British Columbia

'Not an easy decision:' Officer in charge of Surrey RCMP leaving the local force

Assistant Commissioner Dwayne McDonald said his views on Surrey's ongoing transition to a municipal police force did not factor into his decision to take a new job at RCMP E Division.

Assistant Commissioner Dwayne McDonald has been in the role since 2016

Surrey RCMP's officer in charge, Assistant Commissioner Dwayne McDonald, pictured in late 2018. (Jon Hernandez/CBC)

The officer in charge of the Surrey RCMP is leaving his job with the local force.

Mounties confirmed Assistant Commissioner Dwayne McDonald's decision on Wednesday, saying he was chosen to become the RCMP's criminal operations officer in charge of federal and organized crime investigations for the province of B.C.

McDonald said it's a decision he didn't take lightly. The move comes at a challenging time for the country's largest RCMP detachment, as Surrey is transitioning to a municipal police force.

"I have to admit this was not an easy decision for me. I love policing in this city," he said.

"I'm very mindful that some may view my departure as a harbinger of policing transition ... I want to ensure you this is unequivocally not the case."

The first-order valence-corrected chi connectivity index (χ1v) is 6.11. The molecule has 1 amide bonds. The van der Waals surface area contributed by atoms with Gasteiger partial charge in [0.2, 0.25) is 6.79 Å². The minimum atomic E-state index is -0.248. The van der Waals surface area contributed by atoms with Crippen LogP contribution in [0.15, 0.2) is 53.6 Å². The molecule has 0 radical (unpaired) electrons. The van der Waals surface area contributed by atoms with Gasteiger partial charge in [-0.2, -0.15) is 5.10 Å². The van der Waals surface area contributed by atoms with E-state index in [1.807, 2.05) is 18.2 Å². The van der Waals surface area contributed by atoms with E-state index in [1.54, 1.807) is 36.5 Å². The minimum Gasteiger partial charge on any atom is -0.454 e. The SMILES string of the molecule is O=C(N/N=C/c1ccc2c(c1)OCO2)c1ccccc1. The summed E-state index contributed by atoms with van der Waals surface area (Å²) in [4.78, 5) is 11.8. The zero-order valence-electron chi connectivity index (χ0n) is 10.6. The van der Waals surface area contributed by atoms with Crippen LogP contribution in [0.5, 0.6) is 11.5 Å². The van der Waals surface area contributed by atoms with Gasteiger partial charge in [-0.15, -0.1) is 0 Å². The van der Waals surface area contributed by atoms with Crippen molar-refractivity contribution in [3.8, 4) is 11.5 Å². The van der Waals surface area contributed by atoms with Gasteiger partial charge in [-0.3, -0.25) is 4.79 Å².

Assistant Commissioner Dwayne McDonald, the officer in charge of the Surrey RCMP, pictured on Sept. 4, 2018. (Darryl Dyck/Canadian Press)

The city aims to complete the switch by 2021. Surrey Mayor Doug McCallum successfully campaigned in 2018 on a promise to replace the RCMP with an independent force, though the issue has created discord within city council and residents since.

While McDonald has been known to openly disagree with the mayor's plan, he said his views on the transition played no role in his decision to leave and he is confident the police force is in good hands.

"I have no issues with the mayor," he said. "Sometimes we have differences of opinion, like I do with many people."

RCMP Deputy Commissioner Jennifer Strachan said in a statement the City of Surrey and local RCMP "are fully engaged" in finding a replacement for McDonald "as soon as possible, to ensure the least amount of disruption to members, staff and the community."

McDonald has been an RCMP officer for more than 30 years and stepped into the police chief role with Surrey RCMP in 2016.

He has worked with the Gang Task Force, Combined Forces Special Enforcement Unit B.C. (CFSEU-BC) and the Integrated Homicide Investigation Team. He is expected to stay in his current role in the city until a successor is chosen.

With files from Jesse Johnston and Gian-Paolo Mendoza


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